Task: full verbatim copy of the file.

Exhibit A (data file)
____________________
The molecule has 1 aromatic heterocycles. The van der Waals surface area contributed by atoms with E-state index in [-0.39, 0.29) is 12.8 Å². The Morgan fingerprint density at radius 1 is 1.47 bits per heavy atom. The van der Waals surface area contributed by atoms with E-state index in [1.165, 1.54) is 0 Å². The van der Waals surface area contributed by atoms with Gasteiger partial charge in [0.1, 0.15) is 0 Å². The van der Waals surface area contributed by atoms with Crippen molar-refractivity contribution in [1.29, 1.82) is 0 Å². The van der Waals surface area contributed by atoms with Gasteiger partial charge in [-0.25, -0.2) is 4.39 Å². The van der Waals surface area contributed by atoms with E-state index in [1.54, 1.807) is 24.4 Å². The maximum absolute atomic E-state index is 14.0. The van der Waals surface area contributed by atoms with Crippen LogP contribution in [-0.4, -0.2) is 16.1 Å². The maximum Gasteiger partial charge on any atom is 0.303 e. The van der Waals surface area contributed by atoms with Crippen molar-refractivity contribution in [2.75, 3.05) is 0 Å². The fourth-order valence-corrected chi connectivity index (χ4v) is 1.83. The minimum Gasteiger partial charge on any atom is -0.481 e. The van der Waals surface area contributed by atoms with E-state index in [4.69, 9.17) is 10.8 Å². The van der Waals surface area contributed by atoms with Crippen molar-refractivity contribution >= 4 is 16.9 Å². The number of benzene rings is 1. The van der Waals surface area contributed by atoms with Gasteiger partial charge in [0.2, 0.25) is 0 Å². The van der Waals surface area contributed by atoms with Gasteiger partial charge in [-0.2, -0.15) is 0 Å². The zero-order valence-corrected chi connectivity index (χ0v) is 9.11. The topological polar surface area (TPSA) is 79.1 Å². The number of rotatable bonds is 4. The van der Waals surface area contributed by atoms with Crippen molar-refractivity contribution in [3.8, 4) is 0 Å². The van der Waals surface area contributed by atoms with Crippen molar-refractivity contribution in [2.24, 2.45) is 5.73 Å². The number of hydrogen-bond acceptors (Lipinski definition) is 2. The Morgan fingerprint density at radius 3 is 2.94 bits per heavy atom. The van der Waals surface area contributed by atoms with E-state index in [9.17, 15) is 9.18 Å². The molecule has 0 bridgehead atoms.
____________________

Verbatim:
The molecule has 1 aromatic heterocycles. The van der Waals surface area contributed by atoms with E-state index in [-0.39, 0.29) is 12.8 Å². The Morgan fingerprint density at radius 1 is 1.47 bits per heavy atom. The van der Waals surface area contributed by atoms with E-state index in [1.165, 1.54) is 0 Å². The van der Waals surface area contributed by atoms with Gasteiger partial charge in [0.1, 0.15) is 0 Å². The van der Waals surface area contributed by atoms with Crippen molar-refractivity contribution in [1.29, 1.82) is 0 Å². The van der Waals surface area contributed by atoms with Gasteiger partial charge in [-0.25, -0.2) is 4.39 Å². The van der Waals surface area contributed by atoms with E-state index in [1.54, 1.807) is 24.4 Å². The maximum absolute atomic E-state index is 14.0. The van der Waals surface area contributed by atoms with Crippen LogP contribution in [-0.4, -0.2) is 16.1 Å². The maximum Gasteiger partial charge on any atom is 0.303 e. The van der Waals surface area contributed by atoms with Crippen molar-refractivity contribution in [2.75, 3.05) is 0 Å². The fourth-order valence-corrected chi connectivity index (χ4v) is 1.83. The minimum Gasteiger partial charge on any atom is -0.481 e. The van der Waals surface area contributed by atoms with E-state index in [4.69, 9.17) is 10.8 Å². The van der Waals surface area contributed by atoms with Crippen molar-refractivity contribution >= 4 is 16.9 Å². The number of benzene rings is 1. The van der Waals surface area contributed by atoms with Gasteiger partial charge in [0.2, 0.25) is 0 Å². The van der Waals surface area contributed by atoms with Gasteiger partial charge in [-0.2, -0.15) is 0 Å². The zero-order valence-corrected chi connectivity index (χ0v) is 9.11. The topological polar surface area (TPSA) is 79.1 Å². The number of rotatable bonds is 4. The van der Waals surface area contributed by atoms with Crippen molar-refractivity contribution in [3.8, 4) is 0 Å². The van der Waals surface area contributed by atoms with Crippen molar-refractivity contribution in [2.24, 2.45) is 5.73 Å². The number of hydrogen-bond acceptors (Lipinski definition) is 2. The Morgan fingerprint density at radius 3 is 2.94 bits per heavy atom. The van der Waals surface area contributed by atoms with E-state index in [9.17, 15) is 9.18 Å². The molecule has 0 bridgehead atoms.